F8 and a GPS -OT (HTML for drawing)

Simon Slater pyevet at aapt.net.au
Wed Jul 9 23:49:41 UTC 2008

On Wed, 2008-07-09 at 00:57 -0400, Gene Heskett wrote:
> On Wednesday 09 July 2008, Les wrote:
> >Gene and others will correct whatever I get wrong...
> >
> >	The original specification was for a serial interface to multiple
> >devices.  If you look at the entries below 0x20 on the ASCII table, you
> >can gather such gems as DC1 and SEND and some others.  These were meant
> >to control multiple devices on a single serial port.  This is part of
> >the software specification.  The hardware specification implemented two
> >serial busses in a single connector.  Although most hardware never
> >implemented the second bus, instead treating the one as bidirectional,
> >which reduced the effectiveness of RS232.  Also most software folks
> >outside of IBM and UNIVAC seldom implemented the full control spectrum.
> >
> >        The line drivers were supposed to be cabable of 20ma loop
> >current.  This meant that the serial loop could pass through a chain of
> >devices, each of which could receive and transmit data.
> >You could select which device(s) were active by chosing device control
> >codes which would act on specific hardware in the receiving device.  Its
> >primary use was for communications, driving data to modems and receiving
> >data from modems.
> >
> >    Generally most folks would ground the shield, which was sort of an
> >error.  What should happen is that the shield is the return path for the
> >transmitted signal. from the DTE.  Signal ground is the return path for
> >the signal originating at the DCE.  Thus properly implemented the two
> >sides have different ground references.  At the DCE (modem or printer
> >for example) the signal ground carries the return path for the signals
> >going to the DTE.  the shield carries the signal return to the DCE.
> >Thid implied that who ever was working on the line had to remember which
> >line he was on.  200' of line in a high RF environment or high loss
> >environment could build up quite a charge if it were not dealt with
> >properly.  Inside the equipment, the receiving block at the DCE would
> >tie its input circuits between shield and a floating 5v signal.  It was
> >never really floating, as there would be a high value resistor between
> >the shield and signal ground.  The transmitting block of the DCE would
> >be tied between DCE +5 and signal ground.
> >
> >    At the DTE end its transmitting block would be tied to +5 and shield
> >to ground, with signal ground connected by a high value resistor.  Its
> >receiving block would be between a floating 5V and signal ground.
> >
> >    NOW all that is the theory.  In practice shield ended up being
> >connected to case grounds on both ends, and signal ground was used as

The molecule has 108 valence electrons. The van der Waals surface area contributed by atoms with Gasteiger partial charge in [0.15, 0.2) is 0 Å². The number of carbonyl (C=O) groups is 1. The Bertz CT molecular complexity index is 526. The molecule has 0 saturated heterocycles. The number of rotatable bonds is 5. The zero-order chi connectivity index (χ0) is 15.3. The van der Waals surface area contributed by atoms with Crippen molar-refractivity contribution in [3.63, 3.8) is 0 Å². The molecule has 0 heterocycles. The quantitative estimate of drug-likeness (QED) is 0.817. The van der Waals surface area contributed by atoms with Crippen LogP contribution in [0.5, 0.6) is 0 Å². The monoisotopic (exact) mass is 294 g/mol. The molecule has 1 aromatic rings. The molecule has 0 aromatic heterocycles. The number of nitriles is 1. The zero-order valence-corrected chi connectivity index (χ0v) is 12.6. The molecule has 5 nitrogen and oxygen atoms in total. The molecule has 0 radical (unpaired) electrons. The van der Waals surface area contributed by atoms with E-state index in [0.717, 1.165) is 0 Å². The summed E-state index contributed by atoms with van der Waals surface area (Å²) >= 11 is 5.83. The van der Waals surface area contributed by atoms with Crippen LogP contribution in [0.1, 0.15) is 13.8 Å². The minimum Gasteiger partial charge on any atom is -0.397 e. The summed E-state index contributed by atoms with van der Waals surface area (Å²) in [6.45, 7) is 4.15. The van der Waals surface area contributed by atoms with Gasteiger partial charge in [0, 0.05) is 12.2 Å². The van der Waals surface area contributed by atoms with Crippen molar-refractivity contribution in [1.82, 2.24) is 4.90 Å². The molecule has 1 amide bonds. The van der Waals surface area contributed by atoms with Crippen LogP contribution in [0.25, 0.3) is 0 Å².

> >the reference.  This meant that you had some signal degradation on
> >simultaneous transmit and receive, resulting in the buss being used
> >alternately for send and receive.  Also most manufacturers didn't want
> >floating supplies, so that ended.  Finally they balked at the additional
> >$3.00 or so for the line driver bits, and used normal 7400 or DTL logic
> >for the lines.  the result was lower speeds, shorter distances, loss of
> >noise immunity, and too many unused pins on the connector.  In came the
> >DB9, and a host of other hardware interfaces, out went the lines
> >available for ringing (the anonymous test lines), and so went the story
> >of slow, limited line length RS232.
> >
> >    So basically all you need is the pinout in the bottom connector of
> >the drawing (DB-9) or one of the other interfaces, short leads
> >(generally <6') and you should be all set.  There isn't much that can go
> >wrong other than you may need a null modem connector to transpose the
> >two serial wires.  They are available all over the place, or you can
> >simply open up the offending connector and swap them there.
> >
> >Regards,
> >Les H
> >
> >	The original interface was a 25 pin device:
> >from: http://www.camiresearch.com/Data_Com_Basics/RS232_standard.html
> And that is a better description than I could ever have written.  I wasn't aware 
> that some of the odd signals were actually a second data channel.  I also do 
> not think any of that is covered in "Understanding Serial Communications" or 
> whatever it was that the Shack was selling as The Bible of rs-232 20 years ago, 
> and which I have a copy of lolling around here someplace.
> Unforch, the hardware side is only half of the story, the handshaking to assure 
> good data is the other half, and that can get fairly complex too as it appears 
> there is more than 1 interpretation of the '7-wire' protocol now so widely used 
> with the db9 connector cuz even that leaves 1 empty pin. The RI is rarely 
> connected or used, although some modems may have exerted it back in the dim 
> reaches of time 2 decades ago.
> -- 
> Cheers, Gene
> "There are four boxes to be used in defense of liberty:
>  soap, ballot, jury, and ammo. Please use in that order."
> -Ed Howdershelt (Author)
> Fishbowl, n.:
> 	A glass-enclosed isolation cell where newly promoted managers are
> 	kept for observation.
Thanks guys,
	This has jogged the memory a bit.  A friend has a book by Scott Mueller
that has a bit on serial I/O.  With all this and google I should be able
to get started.  That rainy day is coming...


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